Sunday, June 12, 2011

Possibility of China-Vietnam War

In late 1970s, at the discretion of Deng Xiaoping, China decided to punish and wage a war of "self-defense and counter attack" against Vietnam. The close decades-long comradeship and brotherhood between the two countries were severed following the war.
The war that lasted for a decade had cast a gloom over the relations between China and Vietnam. The gloom has prevailed despite the steady development of the China-Vietnam ties. Tension has arisen recently between the two countries due to their divergent views and stands on the issue of the territorial dispute in the South China Sea. Moreover, some quarters with ulterior motives have tried to sow discord between them. We cannot help to worry that conflicts may erupt again between these two neighbors.
Safeguarding Territorial Integrity
A demonstration, something that is barely seen in Vietnam, was staged in the country's capital Hanoi recently. More than 300 took the streets to protest against Beijing on the issue of the South China Sea. In addition, the Vietnamese Ministry of Foreign Affairs proclaimed that the Vietnamese navy will take all necessary measures to safeguard the independence, autonomy, and territorial integrity of Vietnam. Not to be outdone, China responded through an editorial in the Huan Qiu Shi Bao [or Global Times], a paper under the government's mouthpiece The People's Daily: "It is impossible for China to practice limitless self-restraint. If Vietnam assumes that it can take China's tolerance for granted like the salt in the South China Sea, it is undoubtedly a strategic misjudgment... If Vietnam thinks it can take all necessary measures, feel free to try."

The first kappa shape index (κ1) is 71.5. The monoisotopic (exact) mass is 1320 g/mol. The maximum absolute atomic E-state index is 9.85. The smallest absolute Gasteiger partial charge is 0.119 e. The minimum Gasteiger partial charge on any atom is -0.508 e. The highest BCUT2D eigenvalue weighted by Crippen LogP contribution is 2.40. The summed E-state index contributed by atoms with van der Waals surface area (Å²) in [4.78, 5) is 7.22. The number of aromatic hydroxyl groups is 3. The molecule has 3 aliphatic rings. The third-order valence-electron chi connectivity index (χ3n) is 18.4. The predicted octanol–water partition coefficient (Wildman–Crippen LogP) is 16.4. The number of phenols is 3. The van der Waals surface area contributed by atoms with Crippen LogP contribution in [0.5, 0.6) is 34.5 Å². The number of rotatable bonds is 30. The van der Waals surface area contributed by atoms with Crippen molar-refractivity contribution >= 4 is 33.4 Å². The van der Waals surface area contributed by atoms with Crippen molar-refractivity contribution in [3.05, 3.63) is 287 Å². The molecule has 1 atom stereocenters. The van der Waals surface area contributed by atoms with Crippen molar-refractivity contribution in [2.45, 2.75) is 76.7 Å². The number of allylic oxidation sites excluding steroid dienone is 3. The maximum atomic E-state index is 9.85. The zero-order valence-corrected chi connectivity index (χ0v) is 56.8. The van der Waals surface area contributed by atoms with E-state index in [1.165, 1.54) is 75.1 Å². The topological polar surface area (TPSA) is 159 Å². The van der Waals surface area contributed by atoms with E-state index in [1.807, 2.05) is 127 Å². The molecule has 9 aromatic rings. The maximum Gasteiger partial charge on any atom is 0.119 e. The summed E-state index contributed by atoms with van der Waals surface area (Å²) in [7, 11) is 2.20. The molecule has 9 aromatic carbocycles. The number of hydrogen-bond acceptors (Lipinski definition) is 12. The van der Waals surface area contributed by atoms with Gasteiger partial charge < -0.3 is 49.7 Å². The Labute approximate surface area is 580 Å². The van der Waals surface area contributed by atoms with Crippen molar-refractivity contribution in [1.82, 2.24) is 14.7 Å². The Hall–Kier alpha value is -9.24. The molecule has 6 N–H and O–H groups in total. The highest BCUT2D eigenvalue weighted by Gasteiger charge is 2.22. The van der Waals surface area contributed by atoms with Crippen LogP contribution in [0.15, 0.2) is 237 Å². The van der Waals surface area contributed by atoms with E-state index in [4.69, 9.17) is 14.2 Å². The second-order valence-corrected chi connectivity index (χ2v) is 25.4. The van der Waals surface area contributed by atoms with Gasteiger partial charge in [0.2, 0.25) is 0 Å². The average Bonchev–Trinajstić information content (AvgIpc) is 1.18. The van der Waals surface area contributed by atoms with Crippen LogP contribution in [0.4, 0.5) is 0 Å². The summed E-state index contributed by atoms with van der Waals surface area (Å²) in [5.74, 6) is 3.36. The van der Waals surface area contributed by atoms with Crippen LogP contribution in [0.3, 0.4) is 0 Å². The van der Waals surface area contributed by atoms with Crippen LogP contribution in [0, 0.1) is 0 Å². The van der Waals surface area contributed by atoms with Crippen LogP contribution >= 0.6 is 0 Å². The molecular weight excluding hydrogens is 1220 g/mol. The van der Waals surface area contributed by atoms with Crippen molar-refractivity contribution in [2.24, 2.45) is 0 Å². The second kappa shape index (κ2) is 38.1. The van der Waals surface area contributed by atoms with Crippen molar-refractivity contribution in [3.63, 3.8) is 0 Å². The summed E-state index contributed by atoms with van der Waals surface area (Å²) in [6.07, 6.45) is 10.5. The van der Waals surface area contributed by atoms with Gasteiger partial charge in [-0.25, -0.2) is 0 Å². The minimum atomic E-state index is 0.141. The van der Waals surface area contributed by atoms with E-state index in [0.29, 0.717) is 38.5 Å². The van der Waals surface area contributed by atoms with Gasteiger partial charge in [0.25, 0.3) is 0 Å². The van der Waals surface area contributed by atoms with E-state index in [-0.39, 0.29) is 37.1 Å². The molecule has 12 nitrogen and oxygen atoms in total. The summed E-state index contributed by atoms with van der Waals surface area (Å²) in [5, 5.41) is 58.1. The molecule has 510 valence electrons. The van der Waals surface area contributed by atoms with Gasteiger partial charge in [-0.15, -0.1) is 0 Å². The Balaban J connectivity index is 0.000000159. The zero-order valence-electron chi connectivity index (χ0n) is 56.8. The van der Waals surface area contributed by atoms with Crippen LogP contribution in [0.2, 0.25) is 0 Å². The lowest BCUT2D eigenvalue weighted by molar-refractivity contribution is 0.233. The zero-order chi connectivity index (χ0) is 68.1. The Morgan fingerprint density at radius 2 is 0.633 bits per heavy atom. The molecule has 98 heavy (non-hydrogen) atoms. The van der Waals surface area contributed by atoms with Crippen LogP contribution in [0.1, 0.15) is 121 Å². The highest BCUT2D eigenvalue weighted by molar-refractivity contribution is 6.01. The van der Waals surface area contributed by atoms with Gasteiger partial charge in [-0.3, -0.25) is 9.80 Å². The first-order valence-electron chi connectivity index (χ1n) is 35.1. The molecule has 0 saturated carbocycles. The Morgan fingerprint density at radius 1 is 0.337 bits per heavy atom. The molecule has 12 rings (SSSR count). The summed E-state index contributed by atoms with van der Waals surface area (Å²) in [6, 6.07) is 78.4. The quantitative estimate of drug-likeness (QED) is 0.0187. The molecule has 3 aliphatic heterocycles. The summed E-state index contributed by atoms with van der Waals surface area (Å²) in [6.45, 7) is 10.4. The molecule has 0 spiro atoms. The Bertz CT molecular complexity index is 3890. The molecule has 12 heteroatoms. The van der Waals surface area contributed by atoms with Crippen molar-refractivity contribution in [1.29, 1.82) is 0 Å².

Such strong wording sounds similar with the statement of Deng Xiaoping before he announced the decision to "teach Vietnam a lesson". Commenting on Vietnam's "intrusion", Deng said then: "I am afraid all other methods are not effective, if we do not teach them a necessary lesson." His statement manifested China's determination to fight back even if it meant they had to go to war. And Deng had walked his talk then.
Declaration of Conduct of Parties
Beijing would strive to adhere to the "keeping low profile" policy advocated by Deng, which means it will continue to practice self-restraint and seek consensus through negotiation if any conflict arises, or to the least extent, it will seek to maintain the status quo. For instance, the signing of the Declaration of Conduct of Parties in the South China Sea with Association of South East Asian Nations (ASEAN) countries many years ago. Yet, at the same time, China will also ensure its territorial integrity and would not tolerate if any country tries to cross the line. No country should assume China is weak. Beijing could afford to deploy its troops to teach Vietnam a lesson even when the country was having a very hard time 32 years ago, let alone today, when the country is a lot stronger.
It is a test to the wisdom of leaders in Beijing and other relevant quarters as to how they could peacefully resolve the South China Sea dispute without a war. The only thing we are sure is, any provocative action such as sending vessels for oil and gas exploration will only pour oil on the flames and exacerbate this explosive issue of the South China Sea.

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